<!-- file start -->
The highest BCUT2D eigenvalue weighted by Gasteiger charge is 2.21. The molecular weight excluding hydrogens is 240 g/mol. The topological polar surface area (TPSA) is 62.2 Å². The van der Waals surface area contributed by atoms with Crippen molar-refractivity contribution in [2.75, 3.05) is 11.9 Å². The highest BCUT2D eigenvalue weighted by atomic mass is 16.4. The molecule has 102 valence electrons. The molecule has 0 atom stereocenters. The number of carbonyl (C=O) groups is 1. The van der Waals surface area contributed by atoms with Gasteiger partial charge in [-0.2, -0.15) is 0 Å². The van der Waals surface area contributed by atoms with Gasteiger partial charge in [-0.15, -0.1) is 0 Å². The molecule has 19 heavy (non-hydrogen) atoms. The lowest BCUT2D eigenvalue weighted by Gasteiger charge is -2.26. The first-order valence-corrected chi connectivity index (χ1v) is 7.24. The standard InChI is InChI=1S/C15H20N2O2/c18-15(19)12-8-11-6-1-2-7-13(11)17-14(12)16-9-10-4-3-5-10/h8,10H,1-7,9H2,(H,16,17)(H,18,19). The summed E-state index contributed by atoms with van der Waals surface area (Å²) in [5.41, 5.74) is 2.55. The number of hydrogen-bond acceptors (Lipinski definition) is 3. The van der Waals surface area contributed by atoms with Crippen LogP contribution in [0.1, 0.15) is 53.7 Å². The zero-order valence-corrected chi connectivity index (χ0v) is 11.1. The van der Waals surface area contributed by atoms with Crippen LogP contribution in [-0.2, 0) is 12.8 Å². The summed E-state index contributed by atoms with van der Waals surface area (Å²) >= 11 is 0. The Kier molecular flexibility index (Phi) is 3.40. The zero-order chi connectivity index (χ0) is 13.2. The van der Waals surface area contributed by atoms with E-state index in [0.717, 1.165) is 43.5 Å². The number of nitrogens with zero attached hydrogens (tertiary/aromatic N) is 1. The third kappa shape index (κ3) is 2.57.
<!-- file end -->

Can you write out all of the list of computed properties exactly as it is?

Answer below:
The highest BCUT2D eigenvalue weighted by Gasteiger charge is 2.21. The molecular weight excluding hydrogens is 240 g/mol. The topological polar surface area (TPSA) is 62.2 Å². The van der Waals surface area contributed by atoms with Crippen molar-refractivity contribution in [2.75, 3.05) is 11.9 Å². The highest BCUT2D eigenvalue weighted by atomic mass is 16.4. The molecule has 102 valence electrons. The molecule has 0 atom stereocenters. The number of carbonyl (C=O) groups is 1. The van der Waals surface area contributed by atoms with Gasteiger partial charge in [-0.2, -0.15) is 0 Å². The van der Waals surface area contributed by atoms with Gasteiger partial charge in [-0.15, -0.1) is 0 Å². The molecule has 19 heavy (non-hydrogen) atoms. The lowest BCUT2D eigenvalue weighted by Gasteiger charge is -2.26. The first-order valence-corrected chi connectivity index (χ1v) is 7.24. The standard InChI is InChI=1S/C15H20N2O2/c18-15(19)12-8-11-6-1-2-7-13(11)17-14(12)16-9-10-4-3-5-10/h8,10H,1-7,9H2,(H,16,17)(H,18,19). The summed E-state index contributed by atoms with van der Waals surface area (Å²) in [5.41, 5.74) is 2.55. The number of hydrogen-bond acceptors (Lipinski definition) is 3. The van der Waals surface area contributed by atoms with Crippen LogP contribution in [0.1, 0.15) is 53.7 Å². The zero-order valence-corrected chi connectivity index (χ0v) is 11.1. The van der Waals surface area contributed by atoms with Crippen LogP contribution in [-0.2, 0) is 12.8 Å². The summed E-state index contributed by atoms with van der Waals surface area (Å²) >= 11 is 0. The Kier molecular flexibility index (Phi) is 3.40. The zero-order chi connectivity index (χ0) is 13.2. The van der Waals surface area contributed by atoms with E-state index in [0.717, 1.165) is 43.5 Å². The number of nitrogens with zero attached hydrogens (tertiary/aromatic N) is 1. The third kappa shape index (κ3) is 2.57.